Electric vehicles tax cuts approved by Senate

0
8

Owners of electric vehicles will be able to save additional money after the Senate approved tax cuts following last-minute negotiations.

The electric discount car bill is now set to pass Friday, with the Senate voting in favor of the bill 31-24 votes.

The bill is expected to reduce taxes on electric vehicles that cost less than $84,916.

Employers could save $12,500 on a set of electric vehicles under the bill, and individuals can seek to save up to $4,300 when purchasing a $64,000 electric vehicle.

Those looking to buy electric vehicles can save money under the new bill.
Camera iconThose looking to buy electric vehicles can save money under the new bill. Credit: News Corp Australia

The tax cuts would be backdated to July 1, 2022, but the new cuts were only passed by the Senate after negotiations between the Greens, the Labor government and independent David Pocock.

The three parties negotiated whether plug-in hybrid vehicles, which can use both electricity and gasoline, should be allowed to take advantage of the discounts.

The Crossbench senators argued that the bill should not be allowed to subsidize vehicles with internal combustion engines.

Another deal will likely see the end of tax cuts for hybrid vehicles in April 2025, with priority given to battery-powered vehicles in Commonwealth fleets.

Independent Senator David Pocock told parliament that cutting taxes on electric vehicles was key to accelerating the country’s carbon cuts, while tackling the growing cost of living crisis.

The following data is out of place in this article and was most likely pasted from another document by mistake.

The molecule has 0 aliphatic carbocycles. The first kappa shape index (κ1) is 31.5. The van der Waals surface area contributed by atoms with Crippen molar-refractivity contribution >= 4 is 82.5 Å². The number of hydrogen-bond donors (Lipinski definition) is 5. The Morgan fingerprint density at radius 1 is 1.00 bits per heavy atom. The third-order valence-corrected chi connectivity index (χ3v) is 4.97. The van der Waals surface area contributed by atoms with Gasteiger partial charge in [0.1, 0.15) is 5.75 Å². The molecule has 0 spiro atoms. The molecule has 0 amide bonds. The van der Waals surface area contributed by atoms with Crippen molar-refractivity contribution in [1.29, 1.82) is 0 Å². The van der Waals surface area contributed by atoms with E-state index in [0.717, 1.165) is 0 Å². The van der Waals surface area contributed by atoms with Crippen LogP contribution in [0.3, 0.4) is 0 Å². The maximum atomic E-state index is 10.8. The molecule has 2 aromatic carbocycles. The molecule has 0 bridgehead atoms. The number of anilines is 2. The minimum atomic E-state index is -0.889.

“Slow adoption of electric vehicles is costing Australians money,” Mr Pocock said.

“It’s costing Australians money every time they go to the gas pump, and it’s damaging our climate.

“We need to look at the transition to electric vehicles in the context of climate change; it is something that we need to accelerate quickly.

Senate
Camera iconSenator David Pocock said the slow adoption of electric vehicles is costing Australians more money. NCA NewsWire/Martin Ollman Credit: News Corp Australia

Coalition members expressed their doubts about e-vehicles, wondering if they would add further strain to the power grid.

They also questioned the reliability of the vehicles for pulling large loads over long distances.

Liberal Senator Matt O’Sullivan said the bill would penalize the 10% of Australians who hitch up heavy loads and caravans at weekends.

“My answer to that is if Labor wants to penalize those who belong to that 10% and add further pressure to their day to day cost of living for simply having the temerity to own a campervan caravan, then they have to be frank with them,” MO said Sullivan.

Electric Vehicle Council chief executive Behyad Jafari said the bill was a historic moment for the transport industry.

“This Bill will allow thousands more Australians to get behind the wheel of an electric vehicle, where they can reap the benefits of lower fuel bills, reduced pollution and a fun to drive,” said Jafari.

Perrottet presser
Camera iconElectric Vehicle Council CEO Behyad Jafari said the passage of the bill was a “historic moment”. Credit: News Corp Australia, / Monique Harmer

Similar Posts:

LEAVE A REPLY

Please enter your comment!
Please enter your name here